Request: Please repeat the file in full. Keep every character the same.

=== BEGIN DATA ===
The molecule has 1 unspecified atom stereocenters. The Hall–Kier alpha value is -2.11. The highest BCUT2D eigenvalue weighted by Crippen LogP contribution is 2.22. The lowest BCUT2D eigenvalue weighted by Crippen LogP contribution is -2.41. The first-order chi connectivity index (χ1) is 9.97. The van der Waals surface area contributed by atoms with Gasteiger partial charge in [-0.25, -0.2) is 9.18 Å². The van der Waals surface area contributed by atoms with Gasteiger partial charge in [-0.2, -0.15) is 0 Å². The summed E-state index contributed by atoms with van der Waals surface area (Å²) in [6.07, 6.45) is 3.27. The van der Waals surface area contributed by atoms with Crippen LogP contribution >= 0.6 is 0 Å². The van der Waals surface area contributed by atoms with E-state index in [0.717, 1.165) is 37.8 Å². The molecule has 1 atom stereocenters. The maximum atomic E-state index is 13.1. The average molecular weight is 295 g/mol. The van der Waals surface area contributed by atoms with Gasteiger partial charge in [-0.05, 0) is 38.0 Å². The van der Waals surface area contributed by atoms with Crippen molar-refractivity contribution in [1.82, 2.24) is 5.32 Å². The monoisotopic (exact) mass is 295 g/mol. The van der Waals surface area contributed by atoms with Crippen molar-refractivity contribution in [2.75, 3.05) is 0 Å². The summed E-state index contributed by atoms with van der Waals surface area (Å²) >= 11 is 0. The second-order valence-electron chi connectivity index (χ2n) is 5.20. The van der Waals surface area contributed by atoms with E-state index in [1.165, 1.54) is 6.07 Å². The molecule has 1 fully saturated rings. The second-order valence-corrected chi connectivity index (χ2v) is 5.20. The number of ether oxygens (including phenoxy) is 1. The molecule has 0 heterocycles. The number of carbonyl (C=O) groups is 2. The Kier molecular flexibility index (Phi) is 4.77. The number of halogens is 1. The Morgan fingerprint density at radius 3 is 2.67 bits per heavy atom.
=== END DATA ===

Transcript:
The molecule has 1 unspecified atom stereocenters. The Hall–Kier alpha value is -2.11. The highest BCUT2D eigenvalue weighted by Crippen LogP contribution is 2.22. The lowest BCUT2D eigenvalue weighted by Crippen LogP contribution is -2.41. The first-order chi connectivity index (χ1) is 9.97. The van der Waals surface area contributed by atoms with Gasteiger partial charge in [-0.25, -0.2) is 9.18 Å². The van der Waals surface area contributed by atoms with Gasteiger partial charge in [-0.2, -0.15) is 0 Å². The summed E-state index contributed by atoms with van der Waals surface area (Å²) in [6.07, 6.45) is 3.27. The van der Waals surface area contributed by atoms with Crippen LogP contribution >= 0.6 is 0 Å². The van der Waals surface area contributed by atoms with E-state index in [0.717, 1.165) is 37.8 Å². The molecule has 1 atom stereocenters. The maximum atomic E-state index is 13.1. The average molecular weight is 295 g/mol. The van der Waals surface area contributed by atoms with Gasteiger partial charge in [-0.05, 0) is 38.0 Å². The van der Waals surface area contributed by atoms with Crippen molar-refractivity contribution in [1.82, 2.24) is 5.32 Å². The monoisotopic (exact) mass is 295 g/mol. The van der Waals surface area contributed by atoms with Crippen molar-refractivity contribution in [2.75, 3.05) is 0 Å². The summed E-state index contributed by atoms with van der Waals surface area (Å²) >= 11 is 0. The second-order valence-electron chi connectivity index (χ2n) is 5.20. The van der Waals surface area contributed by atoms with E-state index in [1.165, 1.54) is 6.07 Å². The molecule has 1 fully saturated rings. The second-order valence-corrected chi connectivity index (χ2v) is 5.20. The number of ether oxygens (including phenoxy) is 1. The molecule has 0 heterocycles. The number of carbonyl (C=O) groups is 2. The Kier molecular flexibility index (Phi) is 4.77. The number of halogens is 1. The Morgan fingerprint density at radius 3 is 2.67 bits per heavy atom.